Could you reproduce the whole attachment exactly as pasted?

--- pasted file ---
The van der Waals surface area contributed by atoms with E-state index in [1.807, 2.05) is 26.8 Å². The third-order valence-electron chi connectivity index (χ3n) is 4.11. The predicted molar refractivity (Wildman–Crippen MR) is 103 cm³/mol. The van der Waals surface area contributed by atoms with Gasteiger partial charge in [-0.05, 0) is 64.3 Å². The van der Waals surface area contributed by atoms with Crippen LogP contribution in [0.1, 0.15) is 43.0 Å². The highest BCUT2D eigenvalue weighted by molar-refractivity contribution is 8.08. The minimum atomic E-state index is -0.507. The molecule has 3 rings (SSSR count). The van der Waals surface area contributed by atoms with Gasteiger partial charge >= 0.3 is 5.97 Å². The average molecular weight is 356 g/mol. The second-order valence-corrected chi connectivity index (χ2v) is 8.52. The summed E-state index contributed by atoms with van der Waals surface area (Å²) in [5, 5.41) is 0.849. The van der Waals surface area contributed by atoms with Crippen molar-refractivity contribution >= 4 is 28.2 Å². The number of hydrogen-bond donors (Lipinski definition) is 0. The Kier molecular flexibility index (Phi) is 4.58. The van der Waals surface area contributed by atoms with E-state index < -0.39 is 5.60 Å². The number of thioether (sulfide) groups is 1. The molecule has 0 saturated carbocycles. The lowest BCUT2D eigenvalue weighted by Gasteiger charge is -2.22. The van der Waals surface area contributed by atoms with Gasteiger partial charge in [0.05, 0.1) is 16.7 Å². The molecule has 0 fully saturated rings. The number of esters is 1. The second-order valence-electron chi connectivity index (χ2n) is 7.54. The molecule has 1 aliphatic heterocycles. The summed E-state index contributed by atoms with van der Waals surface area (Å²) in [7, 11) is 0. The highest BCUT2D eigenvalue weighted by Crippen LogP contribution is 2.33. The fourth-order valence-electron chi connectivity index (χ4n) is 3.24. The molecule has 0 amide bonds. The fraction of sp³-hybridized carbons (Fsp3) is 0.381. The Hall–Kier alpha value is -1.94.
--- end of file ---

The van der Waals surface area contributed by atoms with E-state index in [1.807, 2.05) is 26.8 Å². The third-order valence-electron chi connectivity index (χ3n) is 4.11. The predicted molar refractivity (Wildman–Crippen MR) is 103 cm³/mol. The van der Waals surface area contributed by atoms with Gasteiger partial charge in [-0.05, 0) is 64.3 Å². The van der Waals surface area contributed by atoms with Crippen LogP contribution in [0.1, 0.15) is 43.0 Å². The highest BCUT2D eigenvalue weighted by molar-refractivity contribution is 8.08. The minimum atomic E-state index is -0.507. The molecule has 3 rings (SSSR count). The van der Waals surface area contributed by atoms with Gasteiger partial charge >= 0.3 is 5.97 Å². The average molecular weight is 356 g/mol. The second-order valence-corrected chi connectivity index (χ2v) is 8.52. The summed E-state index contributed by atoms with van der Waals surface area (Å²) in [5, 5.41) is 0.849. The van der Waals surface area contributed by atoms with Crippen molar-refractivity contribution >= 4 is 28.2 Å². The number of hydrogen-bond donors (Lipinski definition) is 0. The Kier molecular flexibility index (Phi) is 4.58. The van der Waals surface area contributed by atoms with E-state index < -0.39 is 5.60 Å². The number of thioether (sulfide) groups is 1. The molecule has 0 saturated carbocycles. The lowest BCUT2D eigenvalue weighted by Gasteiger charge is -2.22. The van der Waals surface area contributed by atoms with Gasteiger partial charge in [0.05, 0.1) is 16.7 Å². The molecule has 0 fully saturated rings. The number of esters is 1. The second-order valence-electron chi connectivity index (χ2n) is 7.54. The molecule has 1 aliphatic heterocycles. The summed E-state index contributed by atoms with van der Waals surface area (Å²) in [7, 11) is 0. The highest BCUT2D eigenvalue weighted by Crippen LogP contribution is 2.33. The fourth-order valence-electron chi connectivity index (χ4n) is 3.24. The molecule has 0 amide bonds. The fraction of sp³-hybridized carbons (Fsp3) is 0.381. The Hall–Kier alpha value is -1.94.